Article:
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TABLE 4.1.

OSI Layers in the 5G Mobile Terminal Design

Application Layer

Application ( Services )
Presentation Layer

Session layer

Open Transport Protocol


Transport Layer

Network layer Upper network layer

Lower network Layer

Datalink Layer

Open Wireless Architecture


Physical Layer
4.1. PHYSICAL LAYER
Physical and Medium Access Control layers i.e. OSI layer 1 and OSI layer 2, define the
wireless technology. For these two layers the 5G mobile networks is likely to be based on Open
Wireless Architecture.

4.2. NETWORK LAYER


The network layer will be IP (Internet Protocol), because there is no competition today on this
level. The IPv4 (version 4) is worldwide spread and it has several problems such as limited
address space and has no real possibility for QoS support per flow. These issues are solved in
IPv6, but traded with significantly bigger packet header. Then, mobility still remains a problem.
There is Mobile IP standard on one side as well as many micro-mobility solutions (e.g., Cellular
IP, HAWAII etc.). All mobile networks will use Mobile IP in 5G, and each mobile terminal will
be FA (Foreign Agent), keeping the CoA (Care of Address) mapping between its fixed IPv6
address and CoA address for the current wireless network. However, a mobile can be attached to
several mobile or wireless networks at the same time. In such case, it will maintain different IP
addresses for each of the radio interfaces, while each of these IP addresses will be CoA address
for the FA placed in the mobile Phone. The fixed IPv6 will be implemented in the mobile phone
by 5G phone manufactures.

FIG.4.2.1. 5G Mobile Terminal Network Layer


The 5G mobile phone shall maintain virtual multi-wireless network environment. For this
purpose there should be separation of network layer into two sub-layers in 5G mobiles (Fig. )
i.e.: Lower network layer (for each interface) and Upper network layer (for the mobile terminal).
This is due to the initial design of the Internet, where all the routing is based on IP addresses
which should be different in each IP network world wide. The middleware between the Upper
and Lower network layers (Fig. 3) shall maintain address translation from Upper network
address (IPv6) to different Lower network IP addresses (IPv4 or IPv6), and vice versa.

4.3. OPEN TRANSPORT PROTOCOL (OTA) LAYER


The mobile and wireless networks differ from wired networks regarding the transport layer.
In all TCP versions the assumption is that lost segments are due to network congestion, while in
wireless networks losses may occur due to higher bit error ratio in the radio interface. Therefore,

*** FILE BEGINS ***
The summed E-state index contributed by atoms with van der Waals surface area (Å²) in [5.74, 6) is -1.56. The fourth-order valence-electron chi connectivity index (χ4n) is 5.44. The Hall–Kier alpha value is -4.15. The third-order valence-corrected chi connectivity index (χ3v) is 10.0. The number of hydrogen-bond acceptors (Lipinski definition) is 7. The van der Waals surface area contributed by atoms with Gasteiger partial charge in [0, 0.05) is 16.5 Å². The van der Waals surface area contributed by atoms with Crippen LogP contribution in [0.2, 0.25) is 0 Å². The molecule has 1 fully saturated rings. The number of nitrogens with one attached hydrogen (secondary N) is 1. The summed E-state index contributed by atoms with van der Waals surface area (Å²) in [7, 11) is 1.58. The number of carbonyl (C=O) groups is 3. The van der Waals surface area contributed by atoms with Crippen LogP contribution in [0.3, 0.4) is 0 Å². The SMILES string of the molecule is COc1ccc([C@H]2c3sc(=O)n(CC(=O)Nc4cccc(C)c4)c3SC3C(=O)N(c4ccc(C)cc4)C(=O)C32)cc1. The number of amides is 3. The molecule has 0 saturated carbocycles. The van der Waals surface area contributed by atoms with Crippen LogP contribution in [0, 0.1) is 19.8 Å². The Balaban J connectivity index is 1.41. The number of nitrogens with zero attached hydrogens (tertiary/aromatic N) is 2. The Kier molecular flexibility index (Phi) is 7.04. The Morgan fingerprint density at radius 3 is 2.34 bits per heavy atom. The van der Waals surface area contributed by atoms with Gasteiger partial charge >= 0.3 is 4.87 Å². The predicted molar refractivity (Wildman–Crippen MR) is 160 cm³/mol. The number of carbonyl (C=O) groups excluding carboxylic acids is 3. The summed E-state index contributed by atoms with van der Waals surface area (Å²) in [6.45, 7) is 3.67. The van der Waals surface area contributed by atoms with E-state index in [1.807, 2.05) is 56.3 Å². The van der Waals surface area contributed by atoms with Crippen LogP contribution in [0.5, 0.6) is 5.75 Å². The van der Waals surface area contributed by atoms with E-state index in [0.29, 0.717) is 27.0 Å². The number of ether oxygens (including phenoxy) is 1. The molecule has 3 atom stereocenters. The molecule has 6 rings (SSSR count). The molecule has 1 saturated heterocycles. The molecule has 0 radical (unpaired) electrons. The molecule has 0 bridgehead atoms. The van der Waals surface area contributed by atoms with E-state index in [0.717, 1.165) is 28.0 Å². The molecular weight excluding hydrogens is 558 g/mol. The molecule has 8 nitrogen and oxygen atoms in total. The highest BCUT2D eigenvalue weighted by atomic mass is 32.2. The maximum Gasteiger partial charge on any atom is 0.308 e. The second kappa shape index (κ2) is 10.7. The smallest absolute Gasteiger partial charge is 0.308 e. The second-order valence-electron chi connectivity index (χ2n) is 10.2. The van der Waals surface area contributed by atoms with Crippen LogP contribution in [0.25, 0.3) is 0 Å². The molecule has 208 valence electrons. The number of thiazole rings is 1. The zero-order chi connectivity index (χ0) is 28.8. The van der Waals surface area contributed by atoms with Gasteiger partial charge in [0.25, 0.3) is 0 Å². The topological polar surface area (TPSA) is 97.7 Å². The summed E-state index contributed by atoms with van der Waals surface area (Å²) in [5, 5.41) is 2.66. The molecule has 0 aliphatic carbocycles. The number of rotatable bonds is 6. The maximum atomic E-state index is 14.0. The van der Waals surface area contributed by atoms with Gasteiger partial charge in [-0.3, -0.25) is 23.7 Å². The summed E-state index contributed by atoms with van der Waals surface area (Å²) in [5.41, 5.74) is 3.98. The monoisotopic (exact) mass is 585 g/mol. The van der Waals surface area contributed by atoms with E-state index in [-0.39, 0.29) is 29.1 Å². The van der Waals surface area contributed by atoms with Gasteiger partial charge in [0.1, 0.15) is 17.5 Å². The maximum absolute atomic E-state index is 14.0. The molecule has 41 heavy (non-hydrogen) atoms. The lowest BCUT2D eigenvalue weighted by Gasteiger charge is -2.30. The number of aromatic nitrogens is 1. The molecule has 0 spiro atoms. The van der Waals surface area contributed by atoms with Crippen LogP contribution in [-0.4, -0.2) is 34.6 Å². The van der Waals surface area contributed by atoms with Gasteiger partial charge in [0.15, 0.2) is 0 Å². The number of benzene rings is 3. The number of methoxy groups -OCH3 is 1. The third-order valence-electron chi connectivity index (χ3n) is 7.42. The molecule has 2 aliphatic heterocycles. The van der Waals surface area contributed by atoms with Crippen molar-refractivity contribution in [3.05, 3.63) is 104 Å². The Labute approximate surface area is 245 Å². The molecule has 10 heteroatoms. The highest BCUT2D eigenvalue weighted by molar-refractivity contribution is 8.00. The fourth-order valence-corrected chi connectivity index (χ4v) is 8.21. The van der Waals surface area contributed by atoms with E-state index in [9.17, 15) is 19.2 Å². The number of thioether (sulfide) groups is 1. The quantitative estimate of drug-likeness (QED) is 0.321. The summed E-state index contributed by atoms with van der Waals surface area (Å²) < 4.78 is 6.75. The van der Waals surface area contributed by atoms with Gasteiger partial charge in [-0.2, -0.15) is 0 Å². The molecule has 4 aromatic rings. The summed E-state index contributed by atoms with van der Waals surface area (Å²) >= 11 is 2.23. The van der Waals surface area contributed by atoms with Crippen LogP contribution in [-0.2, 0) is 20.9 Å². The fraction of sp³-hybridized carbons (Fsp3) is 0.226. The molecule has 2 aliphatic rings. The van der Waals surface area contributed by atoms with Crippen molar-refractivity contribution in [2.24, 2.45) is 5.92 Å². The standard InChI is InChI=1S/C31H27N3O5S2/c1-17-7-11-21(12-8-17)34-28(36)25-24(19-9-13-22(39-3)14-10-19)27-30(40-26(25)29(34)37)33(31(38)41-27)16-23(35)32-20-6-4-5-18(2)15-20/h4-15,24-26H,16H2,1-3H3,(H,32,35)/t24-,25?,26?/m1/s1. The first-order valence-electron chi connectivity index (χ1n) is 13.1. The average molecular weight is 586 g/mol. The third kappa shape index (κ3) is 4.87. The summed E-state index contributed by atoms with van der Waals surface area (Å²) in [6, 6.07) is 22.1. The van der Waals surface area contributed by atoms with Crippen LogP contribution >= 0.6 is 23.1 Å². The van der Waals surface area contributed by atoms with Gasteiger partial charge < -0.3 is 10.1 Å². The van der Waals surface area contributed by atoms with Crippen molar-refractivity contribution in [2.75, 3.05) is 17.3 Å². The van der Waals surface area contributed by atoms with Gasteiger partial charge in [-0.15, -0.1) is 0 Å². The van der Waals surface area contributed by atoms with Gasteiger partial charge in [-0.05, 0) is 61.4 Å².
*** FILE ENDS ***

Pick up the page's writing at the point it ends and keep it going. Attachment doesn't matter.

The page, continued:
TCP modifications and adaptation are proposed for the mobile and wireless networks, which
retransmit the lost or damaged TCP segments over the wireless link only. For 5G mobile
terminals will be suitable to have transport layer that is possible to be downloaded and installed.
Such mobiles shall have the possibility to download (e.g., TCP, RTP etc. or new transport
protocol) version which is targeted to a specific wireless technology installed at the base stations.
This is called here Open Transport Protocol - OTP.

4.4. APPLICATION LAYER


Regarding the applications, the ultimate request from the 5G mobile terminal is to provide
intelligent QoS management over variety of networks. Today, in mobile phones the users
manually select the wireless interface for particular Internet service without having the
possibility to use QoS history to select the best wireless connection for a given service. The 5G
phone shall provide possibility for service quality testing and storage of measurement
information in information databases in the mobile terminal. The QoS parameters, such as delay,
jitter, losses, bandwidth, reliability, will be stored in a database in the 5G mobile phone with aim
to be used by intelligent algorithms running in the mobile terminal as system processes, which at
the end shall provide the best wireless connection upon required QoS and personal cost
constraints.
quality of service (QoS)-- In the field of telephony, quality of service was defined by the ITU in
1994.[1] Quality of service comprises requirements on all the aspects of a connection, such as service
response time, loss, signal-to-noise ratio, cross-talk, echo, interrupts, frequency response, loudness
levels, and so on